-Why would you make a pugwampi more dangerous? Why would you do this? Some of the new abilities such as trap crafting and healing through natural ones is very flavorful.

-The artwork for this book is amazing; I wish there was more, but what artwork there is happens to be amazing.

-Now the kongamato, this is a really nice creature with some fun additions that I really enjoyed, a nice retooled monster.

-Natural Mirage is probably my favorite monster from this book, it's fun, flavorful, and an absolute joy to drop on a party. This is the kind of monster that your players will remember, and they will hopefully hate you for using.

-The lukwata is pretty interesting as it has a strong disenchantor vibe, and the idea behind its damage reduction is really cool, it's something I'd like to include for things I do in the future.

-The Mobogo has a pretty interesting line up of abilities that help to make it unique, touching on the frog theme as well as just being overall a pretty cool monster.

-While Seps is basically built entirely on its spring attack, its spring attack is cool, making this an overall decent use of mythic power.

What I was unsure about

-The magic items, while flavorful, are a little too specific. They work well for the theme of the book, but in games other than the one that they're designed for, they're only okay.

-I feel like more could have been done with the jackalwere, but it's still a very solid monster.

-The popobala is pretty nice, but it feels like it has too many different abilities to really focus on one. It's still interesting, but more scattered than I would hope.

-While the emela-ntouka is unique, it's another monster that could have used just a bit more content.

What I disliked

-I'm not a huge fan of the new changes to the grootslang, it just doesn't feel as unique as the other options.

-The Kamadan is another monster that feels like it wasn't taken far enough.

Final Thoughts

For the most part, I could see using every monster here, and not just in an african themed game. A lot of the monsters feel like they could work well in a variety of environments, making this an overall solid text. Really, only the overall limited scope of the magic items makes me hesitant to give it a perfect score as well as some of the less tuned monsters, but the rules text and design work is very solid throughout. I'm going to personally give it a 4.5, rounding up for Living Mirage.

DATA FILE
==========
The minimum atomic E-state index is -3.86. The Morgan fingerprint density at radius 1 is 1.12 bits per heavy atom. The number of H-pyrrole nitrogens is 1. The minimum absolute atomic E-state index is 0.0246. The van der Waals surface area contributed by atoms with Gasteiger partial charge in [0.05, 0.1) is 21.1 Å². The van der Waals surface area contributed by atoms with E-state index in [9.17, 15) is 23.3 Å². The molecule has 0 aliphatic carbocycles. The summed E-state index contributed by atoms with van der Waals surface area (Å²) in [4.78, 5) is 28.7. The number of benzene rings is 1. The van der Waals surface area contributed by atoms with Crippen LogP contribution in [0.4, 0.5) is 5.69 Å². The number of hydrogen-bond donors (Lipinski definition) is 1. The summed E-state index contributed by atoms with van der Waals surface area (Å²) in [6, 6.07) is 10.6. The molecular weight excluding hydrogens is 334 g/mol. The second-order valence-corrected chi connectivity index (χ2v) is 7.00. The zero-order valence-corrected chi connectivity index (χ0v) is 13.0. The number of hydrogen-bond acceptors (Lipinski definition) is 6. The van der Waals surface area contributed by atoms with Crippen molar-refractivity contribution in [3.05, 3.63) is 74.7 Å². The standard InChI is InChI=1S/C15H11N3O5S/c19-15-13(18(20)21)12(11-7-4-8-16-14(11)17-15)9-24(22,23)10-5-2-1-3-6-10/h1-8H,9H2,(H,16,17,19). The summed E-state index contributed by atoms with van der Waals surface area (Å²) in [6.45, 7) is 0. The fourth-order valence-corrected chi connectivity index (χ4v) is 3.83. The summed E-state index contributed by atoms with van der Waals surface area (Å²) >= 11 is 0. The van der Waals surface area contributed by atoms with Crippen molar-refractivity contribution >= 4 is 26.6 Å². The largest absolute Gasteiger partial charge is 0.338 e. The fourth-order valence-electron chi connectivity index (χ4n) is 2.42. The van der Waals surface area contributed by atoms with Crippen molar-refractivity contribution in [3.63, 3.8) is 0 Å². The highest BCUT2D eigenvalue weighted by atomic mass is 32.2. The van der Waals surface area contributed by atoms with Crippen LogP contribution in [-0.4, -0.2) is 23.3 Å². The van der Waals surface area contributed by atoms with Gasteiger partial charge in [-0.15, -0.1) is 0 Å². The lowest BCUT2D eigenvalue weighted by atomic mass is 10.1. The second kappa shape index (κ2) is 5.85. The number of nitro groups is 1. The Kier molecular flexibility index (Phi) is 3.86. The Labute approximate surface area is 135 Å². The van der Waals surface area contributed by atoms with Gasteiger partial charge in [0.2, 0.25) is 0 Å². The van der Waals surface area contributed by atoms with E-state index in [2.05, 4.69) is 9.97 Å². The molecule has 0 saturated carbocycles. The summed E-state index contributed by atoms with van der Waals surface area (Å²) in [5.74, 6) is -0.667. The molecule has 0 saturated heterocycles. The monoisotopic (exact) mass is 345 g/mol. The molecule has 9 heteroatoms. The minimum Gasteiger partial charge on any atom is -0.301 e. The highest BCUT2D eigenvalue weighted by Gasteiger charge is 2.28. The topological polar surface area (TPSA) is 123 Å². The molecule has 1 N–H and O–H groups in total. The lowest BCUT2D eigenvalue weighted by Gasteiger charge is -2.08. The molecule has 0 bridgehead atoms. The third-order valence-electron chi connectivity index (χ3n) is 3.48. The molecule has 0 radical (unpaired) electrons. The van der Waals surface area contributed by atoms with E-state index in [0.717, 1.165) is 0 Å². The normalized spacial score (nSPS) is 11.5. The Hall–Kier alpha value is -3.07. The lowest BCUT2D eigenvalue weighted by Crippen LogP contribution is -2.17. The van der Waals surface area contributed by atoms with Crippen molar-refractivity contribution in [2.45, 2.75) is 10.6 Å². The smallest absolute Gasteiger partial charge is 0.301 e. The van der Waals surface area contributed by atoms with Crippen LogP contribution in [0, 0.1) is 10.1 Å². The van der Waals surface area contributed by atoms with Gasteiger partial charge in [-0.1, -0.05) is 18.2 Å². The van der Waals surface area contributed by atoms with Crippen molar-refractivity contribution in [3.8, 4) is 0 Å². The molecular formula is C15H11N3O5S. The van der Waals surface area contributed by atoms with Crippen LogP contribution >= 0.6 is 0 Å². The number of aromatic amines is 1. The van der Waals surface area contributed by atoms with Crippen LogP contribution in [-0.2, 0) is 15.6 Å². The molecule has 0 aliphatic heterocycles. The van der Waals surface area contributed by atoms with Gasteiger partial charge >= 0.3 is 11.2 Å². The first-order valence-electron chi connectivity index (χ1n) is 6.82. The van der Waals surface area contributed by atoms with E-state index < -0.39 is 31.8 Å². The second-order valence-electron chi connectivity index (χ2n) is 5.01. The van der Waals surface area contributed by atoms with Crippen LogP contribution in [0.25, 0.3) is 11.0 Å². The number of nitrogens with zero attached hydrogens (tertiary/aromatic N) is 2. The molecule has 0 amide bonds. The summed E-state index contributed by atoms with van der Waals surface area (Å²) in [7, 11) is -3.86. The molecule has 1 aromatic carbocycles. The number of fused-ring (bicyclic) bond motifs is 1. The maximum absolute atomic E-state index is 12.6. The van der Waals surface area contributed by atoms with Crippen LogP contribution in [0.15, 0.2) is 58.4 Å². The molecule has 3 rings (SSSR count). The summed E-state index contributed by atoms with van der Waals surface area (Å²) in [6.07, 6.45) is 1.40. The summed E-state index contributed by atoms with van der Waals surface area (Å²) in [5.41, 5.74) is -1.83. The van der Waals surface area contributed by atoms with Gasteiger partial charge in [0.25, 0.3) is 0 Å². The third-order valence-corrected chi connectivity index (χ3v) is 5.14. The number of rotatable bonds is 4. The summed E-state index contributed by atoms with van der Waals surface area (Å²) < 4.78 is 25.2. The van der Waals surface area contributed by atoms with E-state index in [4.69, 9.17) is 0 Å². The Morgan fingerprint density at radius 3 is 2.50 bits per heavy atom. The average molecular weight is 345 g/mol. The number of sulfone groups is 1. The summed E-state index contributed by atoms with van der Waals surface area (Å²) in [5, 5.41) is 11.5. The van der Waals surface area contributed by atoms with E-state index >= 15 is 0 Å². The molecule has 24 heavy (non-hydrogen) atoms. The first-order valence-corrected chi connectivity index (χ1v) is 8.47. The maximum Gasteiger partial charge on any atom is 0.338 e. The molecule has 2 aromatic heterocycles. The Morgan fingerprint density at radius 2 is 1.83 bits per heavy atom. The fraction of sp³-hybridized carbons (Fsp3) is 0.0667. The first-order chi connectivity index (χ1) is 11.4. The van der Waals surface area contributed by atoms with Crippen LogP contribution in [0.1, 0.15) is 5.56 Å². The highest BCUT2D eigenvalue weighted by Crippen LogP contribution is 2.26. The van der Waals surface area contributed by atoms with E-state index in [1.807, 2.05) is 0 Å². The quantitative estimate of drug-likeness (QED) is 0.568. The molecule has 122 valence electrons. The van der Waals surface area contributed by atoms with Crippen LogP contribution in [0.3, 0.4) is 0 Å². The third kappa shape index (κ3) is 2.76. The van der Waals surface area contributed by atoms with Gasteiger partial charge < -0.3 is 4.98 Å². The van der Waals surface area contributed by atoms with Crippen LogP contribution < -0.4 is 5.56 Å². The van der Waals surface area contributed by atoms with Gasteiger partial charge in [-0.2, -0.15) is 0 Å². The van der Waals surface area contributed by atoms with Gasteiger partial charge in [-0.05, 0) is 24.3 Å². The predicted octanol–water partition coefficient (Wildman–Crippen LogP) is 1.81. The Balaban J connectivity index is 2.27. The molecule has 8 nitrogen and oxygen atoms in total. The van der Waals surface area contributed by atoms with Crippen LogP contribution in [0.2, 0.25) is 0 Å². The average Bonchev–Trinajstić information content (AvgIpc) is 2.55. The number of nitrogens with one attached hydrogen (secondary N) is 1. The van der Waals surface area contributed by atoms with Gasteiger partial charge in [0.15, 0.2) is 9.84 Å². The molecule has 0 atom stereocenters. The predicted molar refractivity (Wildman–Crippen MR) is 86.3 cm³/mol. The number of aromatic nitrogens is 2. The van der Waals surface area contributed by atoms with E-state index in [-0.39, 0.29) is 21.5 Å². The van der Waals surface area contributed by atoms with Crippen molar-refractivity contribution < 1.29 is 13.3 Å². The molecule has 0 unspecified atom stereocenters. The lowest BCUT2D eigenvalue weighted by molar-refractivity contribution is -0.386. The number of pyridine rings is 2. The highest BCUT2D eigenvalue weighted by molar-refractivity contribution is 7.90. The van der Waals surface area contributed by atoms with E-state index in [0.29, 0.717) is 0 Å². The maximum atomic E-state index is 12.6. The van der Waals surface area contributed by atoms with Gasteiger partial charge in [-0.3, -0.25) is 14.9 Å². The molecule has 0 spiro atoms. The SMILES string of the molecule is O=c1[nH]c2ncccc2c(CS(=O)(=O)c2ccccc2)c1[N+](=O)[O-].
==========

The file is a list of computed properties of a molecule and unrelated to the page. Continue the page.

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Ready to Rumble

****( )

All right, Smarks! It's time to expose the business with a review!

Things I like

-I appreciate both Professional Wrestler and Skillful Combatant for not allowing a 3/4ths BAB to absolutely ruin this class's ability to grapple. It was something I was worried about, and I'm glad to see both of these kick in at 1st level.

-Some of the new social talents are pretty amusing, giving a nice buff to their numbers.

-Aerial takedown is cheesy and I love it.

-For the most part, the new talents are pretty cool, with en fuego being a favorite of mine for the silly visual of it. Some feel like they shouldn't be stable locked like inescapable, but it's not a large issue. There are a few that feel kind of weak, but that's to be expected.

-Earthbound is a fun archetype that I just want to enjoy, and it gives me a very amused smile at the thought of playing that overly solid wrestler. Kudos for not stable locking this one.

-Overall I like Ki Striker. It's not a huge difference from the base class, but it gives just enough to where I can appreciate it.

-Lichador might be my favorite archetype from this book for how much it changes the base class, embraces a new theme, and goes into detail about making this theme viable. It's certainly one that I'd enjoy playing.